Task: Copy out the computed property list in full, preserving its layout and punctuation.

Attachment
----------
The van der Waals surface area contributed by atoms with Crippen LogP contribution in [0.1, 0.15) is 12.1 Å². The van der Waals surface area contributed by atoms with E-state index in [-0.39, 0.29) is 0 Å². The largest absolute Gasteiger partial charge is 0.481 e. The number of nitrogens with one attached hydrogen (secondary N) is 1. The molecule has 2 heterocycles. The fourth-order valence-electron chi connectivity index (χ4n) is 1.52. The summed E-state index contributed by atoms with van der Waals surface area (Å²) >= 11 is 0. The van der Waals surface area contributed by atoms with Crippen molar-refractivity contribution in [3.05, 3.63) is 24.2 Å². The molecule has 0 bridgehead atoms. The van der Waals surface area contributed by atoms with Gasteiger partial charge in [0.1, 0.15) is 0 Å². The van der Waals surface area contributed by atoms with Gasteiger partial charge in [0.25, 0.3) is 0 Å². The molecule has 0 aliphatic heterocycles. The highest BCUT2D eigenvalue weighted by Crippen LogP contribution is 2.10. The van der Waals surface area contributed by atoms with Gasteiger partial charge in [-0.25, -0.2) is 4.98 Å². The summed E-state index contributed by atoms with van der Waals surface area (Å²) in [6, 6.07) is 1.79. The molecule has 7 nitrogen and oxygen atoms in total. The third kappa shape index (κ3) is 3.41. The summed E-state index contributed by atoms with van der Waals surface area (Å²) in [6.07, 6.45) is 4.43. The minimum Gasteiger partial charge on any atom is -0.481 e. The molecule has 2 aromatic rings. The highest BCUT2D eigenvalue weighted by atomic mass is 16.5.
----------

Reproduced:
The van der Waals surface area contributed by atoms with Crippen LogP contribution in [0.1, 0.15) is 12.1 Å². The van der Waals surface area contributed by atoms with E-state index in [-0.39, 0.29) is 0 Å². The largest absolute Gasteiger partial charge is 0.481 e. The number of nitrogens with one attached hydrogen (secondary N) is 1. The molecule has 2 heterocycles. The fourth-order valence-electron chi connectivity index (χ4n) is 1.52. The summed E-state index contributed by atoms with van der Waals surface area (Å²) >= 11 is 0. The van der Waals surface area contributed by atoms with Crippen molar-refractivity contribution in [3.05, 3.63) is 24.2 Å². The molecule has 0 bridgehead atoms. The van der Waals surface area contributed by atoms with Gasteiger partial charge in [0.1, 0.15) is 0 Å². The van der Waals surface area contributed by atoms with Gasteiger partial charge in [0.25, 0.3) is 0 Å². The molecule has 0 aliphatic heterocycles. The highest BCUT2D eigenvalue weighted by Crippen LogP contribution is 2.10. The van der Waals surface area contributed by atoms with Gasteiger partial charge in [-0.25, -0.2) is 4.98 Å². The summed E-state index contributed by atoms with van der Waals surface area (Å²) in [6, 6.07) is 1.79. The molecule has 7 nitrogen and oxygen atoms in total. The third kappa shape index (κ3) is 3.41. The summed E-state index contributed by atoms with van der Waals surface area (Å²) in [6.07, 6.45) is 4.43. The minimum Gasteiger partial charge on any atom is -0.481 e. The molecule has 2 aromatic rings. The highest BCUT2D eigenvalue weighted by atomic mass is 16.5.